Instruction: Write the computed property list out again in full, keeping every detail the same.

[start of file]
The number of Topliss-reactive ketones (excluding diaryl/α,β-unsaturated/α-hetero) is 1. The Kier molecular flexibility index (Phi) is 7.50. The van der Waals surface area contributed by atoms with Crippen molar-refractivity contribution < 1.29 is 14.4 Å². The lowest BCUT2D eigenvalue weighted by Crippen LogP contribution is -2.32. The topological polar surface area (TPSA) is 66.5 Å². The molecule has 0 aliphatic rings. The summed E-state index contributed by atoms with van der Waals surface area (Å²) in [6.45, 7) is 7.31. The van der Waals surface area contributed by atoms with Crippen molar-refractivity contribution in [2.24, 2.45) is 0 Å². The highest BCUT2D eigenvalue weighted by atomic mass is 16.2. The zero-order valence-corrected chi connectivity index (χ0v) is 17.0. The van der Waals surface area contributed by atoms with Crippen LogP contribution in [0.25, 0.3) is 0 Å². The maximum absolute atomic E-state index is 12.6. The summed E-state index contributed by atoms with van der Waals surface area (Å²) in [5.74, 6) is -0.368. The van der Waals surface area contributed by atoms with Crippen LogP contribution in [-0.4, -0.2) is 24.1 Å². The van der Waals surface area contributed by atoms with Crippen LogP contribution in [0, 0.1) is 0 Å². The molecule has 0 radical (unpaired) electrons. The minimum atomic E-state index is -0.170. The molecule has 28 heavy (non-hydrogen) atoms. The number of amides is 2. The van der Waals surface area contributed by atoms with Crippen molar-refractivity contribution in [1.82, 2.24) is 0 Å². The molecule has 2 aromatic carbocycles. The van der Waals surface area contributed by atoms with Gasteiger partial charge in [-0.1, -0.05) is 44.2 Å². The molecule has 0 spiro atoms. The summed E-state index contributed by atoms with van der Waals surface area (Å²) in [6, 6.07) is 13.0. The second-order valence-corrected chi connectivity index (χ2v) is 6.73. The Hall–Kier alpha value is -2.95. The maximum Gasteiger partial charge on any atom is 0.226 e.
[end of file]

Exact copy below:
The number of Topliss-reactive ketones (excluding diaryl/α,β-unsaturated/α-hetero) is 1. The Kier molecular flexibility index (Phi) is 7.50. The van der Waals surface area contributed by atoms with Crippen molar-refractivity contribution < 1.29 is 14.4 Å². The lowest BCUT2D eigenvalue weighted by Crippen LogP contribution is -2.32. The topological polar surface area (TPSA) is 66.5 Å². The molecule has 0 aliphatic rings. The summed E-state index contributed by atoms with van der Waals surface area (Å²) in [6.45, 7) is 7.31. The van der Waals surface area contributed by atoms with Crippen molar-refractivity contribution in [2.24, 2.45) is 0 Å². The highest BCUT2D eigenvalue weighted by atomic mass is 16.2. The zero-order valence-corrected chi connectivity index (χ0v) is 17.0. The van der Waals surface area contributed by atoms with Crippen LogP contribution in [0.25, 0.3) is 0 Å². The maximum absolute atomic E-state index is 12.6. The summed E-state index contributed by atoms with van der Waals surface area (Å²) in [5.74, 6) is -0.368. The van der Waals surface area contributed by atoms with Crippen LogP contribution in [-0.4, -0.2) is 24.1 Å². The van der Waals surface area contributed by atoms with Crippen LogP contribution in [0, 0.1) is 0 Å². The molecule has 0 radical (unpaired) electrons. The minimum atomic E-state index is -0.170. The molecule has 28 heavy (non-hydrogen) atoms. The number of amides is 2. The van der Waals surface area contributed by atoms with Crippen molar-refractivity contribution in [1.82, 2.24) is 0 Å². The molecule has 2 aromatic carbocycles. The van der Waals surface area contributed by atoms with Gasteiger partial charge in [-0.1, -0.05) is 44.2 Å². The molecule has 0 spiro atoms. The summed E-state index contributed by atoms with van der Waals surface area (Å²) in [6, 6.07) is 13.0. The second-order valence-corrected chi connectivity index (χ2v) is 6.73. The Hall–Kier alpha value is -2.95. The maximum Gasteiger partial charge on any atom is 0.226 e.